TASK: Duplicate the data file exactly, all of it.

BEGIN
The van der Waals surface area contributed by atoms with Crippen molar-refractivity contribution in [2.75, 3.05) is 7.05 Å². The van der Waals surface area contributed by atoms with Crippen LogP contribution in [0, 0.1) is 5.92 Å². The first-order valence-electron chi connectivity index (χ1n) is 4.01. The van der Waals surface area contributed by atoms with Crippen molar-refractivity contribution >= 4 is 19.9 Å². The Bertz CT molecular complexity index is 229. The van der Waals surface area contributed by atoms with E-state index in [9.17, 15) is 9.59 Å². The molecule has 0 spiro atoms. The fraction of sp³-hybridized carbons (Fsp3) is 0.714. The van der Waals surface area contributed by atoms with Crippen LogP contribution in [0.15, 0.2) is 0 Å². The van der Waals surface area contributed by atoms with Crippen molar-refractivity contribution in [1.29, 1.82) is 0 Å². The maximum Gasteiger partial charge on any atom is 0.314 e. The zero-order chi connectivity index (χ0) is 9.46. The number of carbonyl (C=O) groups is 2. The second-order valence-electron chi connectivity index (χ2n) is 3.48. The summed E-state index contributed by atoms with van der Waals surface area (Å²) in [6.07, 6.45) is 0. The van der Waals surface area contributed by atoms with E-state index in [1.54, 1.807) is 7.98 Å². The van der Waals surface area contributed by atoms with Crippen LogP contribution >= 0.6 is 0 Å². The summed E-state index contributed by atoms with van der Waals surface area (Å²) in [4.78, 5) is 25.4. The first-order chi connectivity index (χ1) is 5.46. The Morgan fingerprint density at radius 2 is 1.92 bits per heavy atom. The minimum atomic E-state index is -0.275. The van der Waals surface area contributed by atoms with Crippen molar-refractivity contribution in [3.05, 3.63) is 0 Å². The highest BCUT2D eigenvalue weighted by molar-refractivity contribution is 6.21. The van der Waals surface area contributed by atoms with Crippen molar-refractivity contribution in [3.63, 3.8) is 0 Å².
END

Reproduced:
The van der Waals surface area contributed by atoms with Crippen molar-refractivity contribution in [2.75, 3.05) is 7.05 Å². The van der Waals surface area contributed by atoms with Crippen LogP contribution in [0, 0.1) is 5.92 Å². The first-order valence-electron chi connectivity index (χ1n) is 4.01. The van der Waals surface area contributed by atoms with Crippen molar-refractivity contribution >= 4 is 19.9 Å². The Bertz CT molecular complexity index is 229. The van der Waals surface area contributed by atoms with E-state index in [9.17, 15) is 9.59 Å². The molecule has 0 spiro atoms. The fraction of sp³-hybridized carbons (Fsp3) is 0.714. The van der Waals surface area contributed by atoms with Crippen LogP contribution in [0.15, 0.2) is 0 Å². The van der Waals surface area contributed by atoms with Crippen molar-refractivity contribution in [1.29, 1.82) is 0 Å². The maximum Gasteiger partial charge on any atom is 0.314 e. The zero-order chi connectivity index (χ0) is 9.46. The number of carbonyl (C=O) groups is 2. The second-order valence-electron chi connectivity index (χ2n) is 3.48. The summed E-state index contributed by atoms with van der Waals surface area (Å²) in [6.07, 6.45) is 0. The van der Waals surface area contributed by atoms with E-state index in [1.54, 1.807) is 7.98 Å². The van der Waals surface area contributed by atoms with Crippen LogP contribution >= 0.6 is 0 Å². The summed E-state index contributed by atoms with van der Waals surface area (Å²) in [4.78, 5) is 25.4. The first-order chi connectivity index (χ1) is 5.46. The Morgan fingerprint density at radius 2 is 1.92 bits per heavy atom. The minimum atomic E-state index is -0.275. The van der Waals surface area contributed by atoms with Crippen molar-refractivity contribution in [3.05, 3.63) is 0 Å². The highest BCUT2D eigenvalue weighted by molar-refractivity contribution is 6.21. The van der Waals surface area contributed by atoms with Crippen molar-refractivity contribution in [3.63, 3.8) is 0 Å².